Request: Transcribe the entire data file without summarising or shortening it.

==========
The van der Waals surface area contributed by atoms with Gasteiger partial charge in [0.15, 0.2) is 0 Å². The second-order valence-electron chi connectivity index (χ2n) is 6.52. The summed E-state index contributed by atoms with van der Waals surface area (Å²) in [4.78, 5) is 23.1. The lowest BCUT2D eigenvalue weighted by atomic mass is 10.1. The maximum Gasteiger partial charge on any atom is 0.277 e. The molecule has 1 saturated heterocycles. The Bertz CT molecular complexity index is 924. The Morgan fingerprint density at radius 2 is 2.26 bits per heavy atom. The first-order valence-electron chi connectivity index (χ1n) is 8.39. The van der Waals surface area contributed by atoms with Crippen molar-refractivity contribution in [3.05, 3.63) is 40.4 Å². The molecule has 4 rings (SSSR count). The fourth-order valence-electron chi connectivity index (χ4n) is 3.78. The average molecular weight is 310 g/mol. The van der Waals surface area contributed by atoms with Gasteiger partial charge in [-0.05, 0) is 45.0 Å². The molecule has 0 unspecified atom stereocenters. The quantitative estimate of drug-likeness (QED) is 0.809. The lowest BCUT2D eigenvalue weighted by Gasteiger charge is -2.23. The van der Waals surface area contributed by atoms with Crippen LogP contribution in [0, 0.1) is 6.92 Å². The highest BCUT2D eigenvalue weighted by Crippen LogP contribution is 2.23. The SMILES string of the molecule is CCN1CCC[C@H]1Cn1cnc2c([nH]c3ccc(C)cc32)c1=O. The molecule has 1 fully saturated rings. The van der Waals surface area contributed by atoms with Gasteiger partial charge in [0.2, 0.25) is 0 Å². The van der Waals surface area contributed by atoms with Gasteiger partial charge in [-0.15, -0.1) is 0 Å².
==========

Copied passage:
The van der Waals surface area contributed by atoms with Gasteiger partial charge in [0.15, 0.2) is 0 Å². The second-order valence-electron chi connectivity index (χ2n) is 6.52. The summed E-state index contributed by atoms with van der Waals surface area (Å²) in [4.78, 5) is 23.1. The lowest BCUT2D eigenvalue weighted by atomic mass is 10.1. The maximum Gasteiger partial charge on any atom is 0.277 e. The molecule has 1 saturated heterocycles. The Bertz CT molecular complexity index is 924. The Morgan fingerprint density at radius 2 is 2.26 bits per heavy atom. The first-order valence-electron chi connectivity index (χ1n) is 8.39. The van der Waals surface area contributed by atoms with Crippen molar-refractivity contribution in [3.05, 3.63) is 40.4 Å². The molecule has 4 rings (SSSR count). The fourth-order valence-electron chi connectivity index (χ4n) is 3.78. The average molecular weight is 310 g/mol. The van der Waals surface area contributed by atoms with Gasteiger partial charge in [-0.05, 0) is 45.0 Å². The molecule has 0 unspecified atom stereocenters. The quantitative estimate of drug-likeness (QED) is 0.809. The lowest BCUT2D eigenvalue weighted by Gasteiger charge is -2.23. The van der Waals surface area contributed by atoms with Crippen LogP contribution in [0, 0.1) is 6.92 Å². The highest BCUT2D eigenvalue weighted by Crippen LogP contribution is 2.23. The SMILES string of the molecule is CCN1CCC[C@H]1Cn1cnc2c([nH]c3ccc(C)cc32)c1=O. The molecule has 1 fully saturated rings. The van der Waals surface area contributed by atoms with Gasteiger partial charge in [0.2, 0.25) is 0 Å². The van der Waals surface area contributed by atoms with Gasteiger partial charge in [-0.15, -0.1) is 0 Å².